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ASHE awarded New York-Presbyterian Hospital the 2016 Excellence in Health Care Facility Management award in celebration of National Health Care Facility and Engineering Week.

Photo courtesy of New York-Presbyterian Hospital

New York-Presbyterian Hospital, New York City, won the 2016 Excellence in Health Care Facility Management Award for its enterprisewide space and asset management system.

The award, presented by the American Society for Healthcare Engineering (ASHE) of the American Hospital Association and sponsored by Trane, was announced during National Health Care Facility and Engineering Week that ends Saturday.

The hospital has saved approximately $3 million through the project and has seen a 30 percent decrease in the number of existing or potential physical environment deficiencies. The health system comprises a 2,515-bed academic medical center that includes six campuses and 10 million square feet.

The Excellence in Health Care Facility Management Award recognizes individuals or facility management departments that implement new or innovative programs or processes to optimize the physical environment and improve patient care.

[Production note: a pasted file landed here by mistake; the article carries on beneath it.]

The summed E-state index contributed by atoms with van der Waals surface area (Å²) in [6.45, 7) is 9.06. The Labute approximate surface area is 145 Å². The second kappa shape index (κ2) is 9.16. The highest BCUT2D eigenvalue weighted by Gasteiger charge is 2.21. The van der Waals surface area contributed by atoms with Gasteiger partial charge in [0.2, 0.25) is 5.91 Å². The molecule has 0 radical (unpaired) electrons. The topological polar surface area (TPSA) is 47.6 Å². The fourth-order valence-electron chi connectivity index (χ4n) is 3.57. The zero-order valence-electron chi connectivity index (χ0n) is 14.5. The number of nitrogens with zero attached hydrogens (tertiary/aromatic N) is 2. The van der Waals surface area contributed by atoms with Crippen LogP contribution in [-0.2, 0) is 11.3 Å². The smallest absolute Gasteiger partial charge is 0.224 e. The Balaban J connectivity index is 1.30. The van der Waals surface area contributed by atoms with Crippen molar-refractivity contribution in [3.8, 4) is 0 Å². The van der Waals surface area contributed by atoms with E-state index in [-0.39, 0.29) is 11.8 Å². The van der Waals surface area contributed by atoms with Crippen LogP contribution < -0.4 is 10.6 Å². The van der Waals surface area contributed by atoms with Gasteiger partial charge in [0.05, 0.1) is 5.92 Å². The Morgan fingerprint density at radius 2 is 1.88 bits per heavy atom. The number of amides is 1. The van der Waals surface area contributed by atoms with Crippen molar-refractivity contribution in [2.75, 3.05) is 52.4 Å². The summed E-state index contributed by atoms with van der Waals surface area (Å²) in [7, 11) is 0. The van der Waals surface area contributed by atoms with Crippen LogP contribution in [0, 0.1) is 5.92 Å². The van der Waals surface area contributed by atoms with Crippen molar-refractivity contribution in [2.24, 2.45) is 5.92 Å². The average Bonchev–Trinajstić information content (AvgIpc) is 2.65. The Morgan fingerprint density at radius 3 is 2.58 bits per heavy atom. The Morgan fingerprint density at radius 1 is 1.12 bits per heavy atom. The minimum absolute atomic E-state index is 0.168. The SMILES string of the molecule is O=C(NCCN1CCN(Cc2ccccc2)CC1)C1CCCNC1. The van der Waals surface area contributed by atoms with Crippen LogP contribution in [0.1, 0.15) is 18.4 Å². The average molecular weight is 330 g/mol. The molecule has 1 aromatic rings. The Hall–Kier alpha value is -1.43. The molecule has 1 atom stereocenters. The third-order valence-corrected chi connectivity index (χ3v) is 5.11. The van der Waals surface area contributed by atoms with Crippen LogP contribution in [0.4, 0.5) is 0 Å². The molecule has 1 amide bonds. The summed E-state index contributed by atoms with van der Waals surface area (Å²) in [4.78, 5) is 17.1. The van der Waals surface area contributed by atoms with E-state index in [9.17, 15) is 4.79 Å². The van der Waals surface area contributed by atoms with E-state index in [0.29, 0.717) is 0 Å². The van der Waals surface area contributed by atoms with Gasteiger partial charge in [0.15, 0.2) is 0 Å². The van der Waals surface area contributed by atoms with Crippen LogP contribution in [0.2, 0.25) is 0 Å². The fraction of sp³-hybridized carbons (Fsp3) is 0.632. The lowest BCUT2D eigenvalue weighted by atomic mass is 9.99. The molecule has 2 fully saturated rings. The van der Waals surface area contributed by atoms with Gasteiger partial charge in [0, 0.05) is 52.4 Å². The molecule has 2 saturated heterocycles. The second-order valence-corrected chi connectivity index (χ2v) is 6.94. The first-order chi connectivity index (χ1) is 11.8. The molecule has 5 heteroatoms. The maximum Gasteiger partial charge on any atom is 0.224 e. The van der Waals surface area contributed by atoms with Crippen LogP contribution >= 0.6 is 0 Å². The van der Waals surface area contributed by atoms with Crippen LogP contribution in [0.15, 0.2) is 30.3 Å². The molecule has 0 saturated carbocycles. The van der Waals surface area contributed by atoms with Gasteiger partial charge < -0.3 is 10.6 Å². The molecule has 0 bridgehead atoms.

The facilities team at New York-Presbyterian created a system to improve the reliability of its environment of care, the patient experience and operational efficiencies.

The staff achieved that by merging three disconnected management applications — space utilization, patient experience and regulatory asset management — into a single integrated system, says Joseph Ienuso, the hospital's group senior vice president for facilities and real estate. 

He credited a collaborative effort by the facilities staff and its IT technologists for finding a way to integrate space and asset management data within the health system’s six hospitals with any regulatory requirements or possible deficiencies.

“The staff started to tag those elements in the new asset management system which integrated the asset management side and the space management side with regulatory,” he says.

Identifying potential points of regulatory failure within the system’s facilities are part of the staff’s daily routine, he explains. “It’s always better to avoid a deficiency than to repair or mediate a deficiency.”  

Even though there’s an important connection between facilities staff and patients, staff members sometimes lose sight of that relationship, Ienuso says. Receiving the award from ASHE helped to re-establish that connection and renewed their pride in their work.

“This type of recognition by ASHE lifted the spirits of our facilities team and will be helpful to operations teams across our sector,” he addss.